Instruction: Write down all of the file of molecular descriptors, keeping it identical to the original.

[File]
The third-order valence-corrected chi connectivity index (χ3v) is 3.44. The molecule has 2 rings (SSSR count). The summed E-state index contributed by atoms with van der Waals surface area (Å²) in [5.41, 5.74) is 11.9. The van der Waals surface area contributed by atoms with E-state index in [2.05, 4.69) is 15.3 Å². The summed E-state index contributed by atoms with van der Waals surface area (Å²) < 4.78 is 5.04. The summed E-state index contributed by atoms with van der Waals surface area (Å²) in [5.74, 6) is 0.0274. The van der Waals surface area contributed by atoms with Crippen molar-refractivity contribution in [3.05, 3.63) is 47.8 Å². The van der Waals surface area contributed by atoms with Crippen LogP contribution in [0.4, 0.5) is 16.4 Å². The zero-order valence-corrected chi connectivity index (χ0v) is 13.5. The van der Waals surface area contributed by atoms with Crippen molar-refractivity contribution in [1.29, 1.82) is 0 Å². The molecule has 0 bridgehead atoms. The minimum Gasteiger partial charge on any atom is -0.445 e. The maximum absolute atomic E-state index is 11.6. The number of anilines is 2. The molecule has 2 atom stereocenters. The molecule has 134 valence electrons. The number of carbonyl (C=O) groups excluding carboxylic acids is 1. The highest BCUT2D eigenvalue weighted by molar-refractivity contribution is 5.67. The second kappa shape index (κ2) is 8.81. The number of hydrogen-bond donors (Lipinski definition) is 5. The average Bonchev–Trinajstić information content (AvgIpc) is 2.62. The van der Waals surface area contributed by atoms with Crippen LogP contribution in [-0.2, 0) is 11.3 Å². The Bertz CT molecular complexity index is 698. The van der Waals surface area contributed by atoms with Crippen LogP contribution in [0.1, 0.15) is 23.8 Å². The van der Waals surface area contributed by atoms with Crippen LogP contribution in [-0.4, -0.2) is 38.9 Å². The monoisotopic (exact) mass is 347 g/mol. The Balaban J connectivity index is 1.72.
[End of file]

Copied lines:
The third-order valence-corrected chi connectivity index (χ3v) is 3.44. The molecule has 2 rings (SSSR count). The summed E-state index contributed by atoms with van der Waals surface area (Å²) in [5.41, 5.74) is 11.9. The van der Waals surface area contributed by atoms with E-state index in [2.05, 4.69) is 15.3 Å². The summed E-state index contributed by atoms with van der Waals surface area (Å²) < 4.78 is 5.04. The summed E-state index contributed by atoms with van der Waals surface area (Å²) in [5.74, 6) is 0.0274. The van der Waals surface area contributed by atoms with Crippen molar-refractivity contribution in [3.05, 3.63) is 47.8 Å². The van der Waals surface area contributed by atoms with Crippen LogP contribution in [0.4, 0.5) is 16.4 Å². The zero-order valence-corrected chi connectivity index (χ0v) is 13.5. The van der Waals surface area contributed by atoms with Crippen molar-refractivity contribution in [1.29, 1.82) is 0 Å². The molecule has 0 bridgehead atoms. The minimum Gasteiger partial charge on any atom is -0.445 e. The maximum absolute atomic E-state index is 11.6. The number of anilines is 2. The molecule has 2 atom stereocenters. The molecule has 134 valence electrons. The number of carbonyl (C=O) groups excluding carboxylic acids is 1. The highest BCUT2D eigenvalue weighted by molar-refractivity contribution is 5.67. The second kappa shape index (κ2) is 8.81. The number of hydrogen-bond donors (Lipinski definition) is 5. The average Bonchev–Trinajstić information content (AvgIpc) is 2.62. The van der Waals surface area contributed by atoms with Crippen LogP contribution in [-0.2, 0) is 11.3 Å². The Bertz CT molecular complexity index is 698. The van der Waals surface area contributed by atoms with Crippen LogP contribution in [0.1, 0.15) is 23.8 Å². The van der Waals surface area contributed by atoms with Crippen LogP contribution in [-0.4, -0.2) is 38.9 Å². The monoisotopic (exact) mass is 347 g/mol. The Balaban J connectivity index is 1.72.